You’ve been handed the task of working with a team consisting of a minimal amount of people to develop a plan and present it to management. Small group planning tips are essential if you want firm and reliable results that are usable. Here, we offer up ten tips to help you face this challenge.
1. Use an Outline
A focus group attempting to determine the answers to questions need to know what’s coming. Take time to prepare an outline describing the action item at hand along with materials you will all review during the meeting. Give yourself ample time to create the outline to ensure every topic is covered. This will enable the group to make the best decisions.
2. Be a Member
For some this tip is tricky, but not so much for others. In a small group atmosphere, you can’t be the leader, but a member. This doesn’t mean you can’t facilitate the meeting or set time limits. It does mean you must contribute as much as you listen and expect the same from others. Don’t dismiss members; embrace them and get them to open up. If you let them know up front you’re part of the team, the session will run more effectively.
3. Keep It Casual
Smaller groups beg for a comfortable atmosphere. Don’t try and squeeze everyone into a small conference room or office. If you have to, find a larger area or utilize outside resources such as meeting rooms at your local chamber of commerce (if your business is a member, these are relatively cheap to rent) to provide the quiet and comfortable space you need. Allow the dress to be business casual—formal business wear can be uncomfortable during meetings. Make sure to include breaks and refreshments.
4. Stay Focused
Although you’re a member of the group, you must also keep the group focused on the issues at hand. If the chore before you is to determine the best new communication system for your company, talking about improvements to restrooms or the break area are off topic. If the topic does sway, bring it back into focus in a positive way. Don’t dismiss group participants in anger or you’ll lose the focus of the meeting and find fewer are offering ideas.
5. Natural Flow
Your meeting outline should allow for a natural flow during the discussion. If, for example, you are deciding upon the best communication tools, first start with what’s needed, who should have access and various tools; from there, direct the meeting on possible options, including software or vendors to help you achieve a successful goal. Make sure everyone agrees on each step before proceeding to the next step.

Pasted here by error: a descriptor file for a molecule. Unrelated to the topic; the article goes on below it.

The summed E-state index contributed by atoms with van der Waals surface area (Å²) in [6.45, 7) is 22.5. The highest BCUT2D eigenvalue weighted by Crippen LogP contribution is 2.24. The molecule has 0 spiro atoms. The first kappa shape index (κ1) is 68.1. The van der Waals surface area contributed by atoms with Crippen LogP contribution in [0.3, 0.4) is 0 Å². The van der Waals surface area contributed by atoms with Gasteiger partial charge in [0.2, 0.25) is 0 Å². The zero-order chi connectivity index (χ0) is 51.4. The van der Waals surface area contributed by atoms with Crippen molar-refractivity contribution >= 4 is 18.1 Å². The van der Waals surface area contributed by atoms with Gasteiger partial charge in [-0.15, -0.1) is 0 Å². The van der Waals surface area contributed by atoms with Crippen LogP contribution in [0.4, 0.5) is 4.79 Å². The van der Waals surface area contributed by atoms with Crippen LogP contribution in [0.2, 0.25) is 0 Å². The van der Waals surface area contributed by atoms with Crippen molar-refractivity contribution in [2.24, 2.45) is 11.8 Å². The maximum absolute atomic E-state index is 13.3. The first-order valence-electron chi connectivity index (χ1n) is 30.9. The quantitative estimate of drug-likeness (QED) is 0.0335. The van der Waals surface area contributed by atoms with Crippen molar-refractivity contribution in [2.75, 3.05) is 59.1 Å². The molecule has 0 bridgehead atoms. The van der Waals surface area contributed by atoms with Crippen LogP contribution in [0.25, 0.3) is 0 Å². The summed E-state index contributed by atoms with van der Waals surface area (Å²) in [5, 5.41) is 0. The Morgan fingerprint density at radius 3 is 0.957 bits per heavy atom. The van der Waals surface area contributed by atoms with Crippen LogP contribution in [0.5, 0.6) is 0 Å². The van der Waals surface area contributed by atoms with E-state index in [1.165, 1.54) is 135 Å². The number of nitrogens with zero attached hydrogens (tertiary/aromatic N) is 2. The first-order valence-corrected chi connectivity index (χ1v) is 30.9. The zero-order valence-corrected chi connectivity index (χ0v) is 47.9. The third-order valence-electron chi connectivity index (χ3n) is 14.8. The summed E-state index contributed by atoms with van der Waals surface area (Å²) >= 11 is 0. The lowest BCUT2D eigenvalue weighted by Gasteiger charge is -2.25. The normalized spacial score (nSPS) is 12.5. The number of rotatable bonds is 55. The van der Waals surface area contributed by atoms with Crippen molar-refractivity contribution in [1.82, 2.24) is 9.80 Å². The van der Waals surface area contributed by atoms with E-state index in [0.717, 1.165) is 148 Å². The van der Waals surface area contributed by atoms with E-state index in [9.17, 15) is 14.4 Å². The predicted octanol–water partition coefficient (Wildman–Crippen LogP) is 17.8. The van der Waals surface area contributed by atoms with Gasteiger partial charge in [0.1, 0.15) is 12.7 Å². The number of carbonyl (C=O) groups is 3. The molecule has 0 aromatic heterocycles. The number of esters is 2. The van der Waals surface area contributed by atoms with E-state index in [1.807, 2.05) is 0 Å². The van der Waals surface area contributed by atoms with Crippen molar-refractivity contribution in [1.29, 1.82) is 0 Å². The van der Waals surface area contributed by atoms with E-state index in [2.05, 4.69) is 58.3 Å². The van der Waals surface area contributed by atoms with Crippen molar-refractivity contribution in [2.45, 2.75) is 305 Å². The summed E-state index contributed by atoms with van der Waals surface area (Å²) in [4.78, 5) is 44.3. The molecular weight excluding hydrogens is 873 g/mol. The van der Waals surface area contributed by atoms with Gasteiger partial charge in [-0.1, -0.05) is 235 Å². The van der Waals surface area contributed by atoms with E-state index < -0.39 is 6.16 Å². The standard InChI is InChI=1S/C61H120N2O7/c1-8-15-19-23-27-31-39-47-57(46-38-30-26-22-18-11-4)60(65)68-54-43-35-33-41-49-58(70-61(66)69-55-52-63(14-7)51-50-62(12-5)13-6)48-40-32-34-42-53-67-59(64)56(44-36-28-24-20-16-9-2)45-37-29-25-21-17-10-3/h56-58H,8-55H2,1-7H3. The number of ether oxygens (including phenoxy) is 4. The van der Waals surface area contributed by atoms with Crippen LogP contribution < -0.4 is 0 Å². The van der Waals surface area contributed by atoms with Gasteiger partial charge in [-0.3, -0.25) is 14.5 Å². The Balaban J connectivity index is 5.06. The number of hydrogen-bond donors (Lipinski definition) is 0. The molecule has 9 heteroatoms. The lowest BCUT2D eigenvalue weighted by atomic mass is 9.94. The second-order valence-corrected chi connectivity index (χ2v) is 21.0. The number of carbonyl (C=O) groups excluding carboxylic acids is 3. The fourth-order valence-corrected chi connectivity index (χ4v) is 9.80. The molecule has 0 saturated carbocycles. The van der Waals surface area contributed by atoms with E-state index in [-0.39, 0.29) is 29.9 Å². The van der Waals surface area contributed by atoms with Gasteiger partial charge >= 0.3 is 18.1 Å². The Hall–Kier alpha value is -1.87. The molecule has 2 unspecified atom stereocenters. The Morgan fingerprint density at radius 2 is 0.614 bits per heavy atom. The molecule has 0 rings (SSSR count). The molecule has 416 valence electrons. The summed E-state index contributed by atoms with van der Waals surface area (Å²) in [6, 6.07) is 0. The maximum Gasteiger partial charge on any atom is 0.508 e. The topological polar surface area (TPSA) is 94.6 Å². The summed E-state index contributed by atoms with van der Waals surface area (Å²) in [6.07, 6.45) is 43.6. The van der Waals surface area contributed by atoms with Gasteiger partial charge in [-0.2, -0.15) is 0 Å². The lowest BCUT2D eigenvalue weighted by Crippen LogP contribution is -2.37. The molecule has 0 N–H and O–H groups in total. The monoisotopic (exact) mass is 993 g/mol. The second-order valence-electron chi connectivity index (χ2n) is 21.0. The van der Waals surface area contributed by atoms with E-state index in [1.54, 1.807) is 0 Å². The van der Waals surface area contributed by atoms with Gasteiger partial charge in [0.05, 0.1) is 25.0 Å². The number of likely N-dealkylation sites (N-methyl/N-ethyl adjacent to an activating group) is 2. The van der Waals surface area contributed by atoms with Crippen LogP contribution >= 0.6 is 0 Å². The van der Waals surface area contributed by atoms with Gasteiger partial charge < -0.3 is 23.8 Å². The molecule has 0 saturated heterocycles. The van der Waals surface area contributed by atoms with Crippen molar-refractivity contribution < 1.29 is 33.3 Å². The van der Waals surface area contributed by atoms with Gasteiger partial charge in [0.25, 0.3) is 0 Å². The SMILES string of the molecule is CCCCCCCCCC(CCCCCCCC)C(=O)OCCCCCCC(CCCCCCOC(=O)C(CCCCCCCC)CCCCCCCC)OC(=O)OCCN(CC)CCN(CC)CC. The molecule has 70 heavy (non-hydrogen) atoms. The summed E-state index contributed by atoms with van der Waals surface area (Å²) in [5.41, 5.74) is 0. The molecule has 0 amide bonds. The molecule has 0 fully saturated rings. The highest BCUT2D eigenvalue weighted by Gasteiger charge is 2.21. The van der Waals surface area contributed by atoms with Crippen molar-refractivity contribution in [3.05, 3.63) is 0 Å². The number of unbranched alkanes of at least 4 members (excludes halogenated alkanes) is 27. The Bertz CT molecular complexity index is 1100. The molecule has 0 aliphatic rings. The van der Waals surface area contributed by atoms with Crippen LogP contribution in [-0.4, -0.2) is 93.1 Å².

6. Create Scenarios
For each action item, a good idea in small group planning is to create scenarios to discover answers to the unknown. For example, if your communication system must reach everyone and some of the vendors on your list will only work for top managers, you’ll quickly find this out via the scenario. Allow each member to come up with a scenario and role play it through to learn results.
7. Use Mind Maps
Mind maps are a way to brainstorm for ideas and follow a path to see where those ideas will go. They also allow for truncated areas of not-so-good solutions with branches of ideas that will work. You can use mind mapping software, but in a group that is small, using easels, paper and markers are often your best bet. Allow everyone to participate in the creation of the mind map.
8. Explain the Rules
Meetings, no matter how big or small, must have set rules including time limits. Can you imagine no time limit? Your group session could last hours without set controls. Also ensure there will be plenty of time for posing questions and offering ideas from everyone in the group—leave no one out. Reach out to those you feel have ideas but are being cautious—they may have the very best idea.
9. Come to an Agreement
The purposed of any planned meeting is to come to an ultimate conclusion. Once you’ve determined what the correct outcome is, make sure you all agree on and sign off on the plan. If you have even one dissenter, you’re not finished. Allow the group to help you determine the plan results in a final outline or report format.
10. Group Presentation
When it’s time to present your findings to management or a client, include everyone within the group as part of the presentation team. This ensures credit is given where due and allows the best chance to answer possible questions posed as every group member will be on hand to back up your findings.
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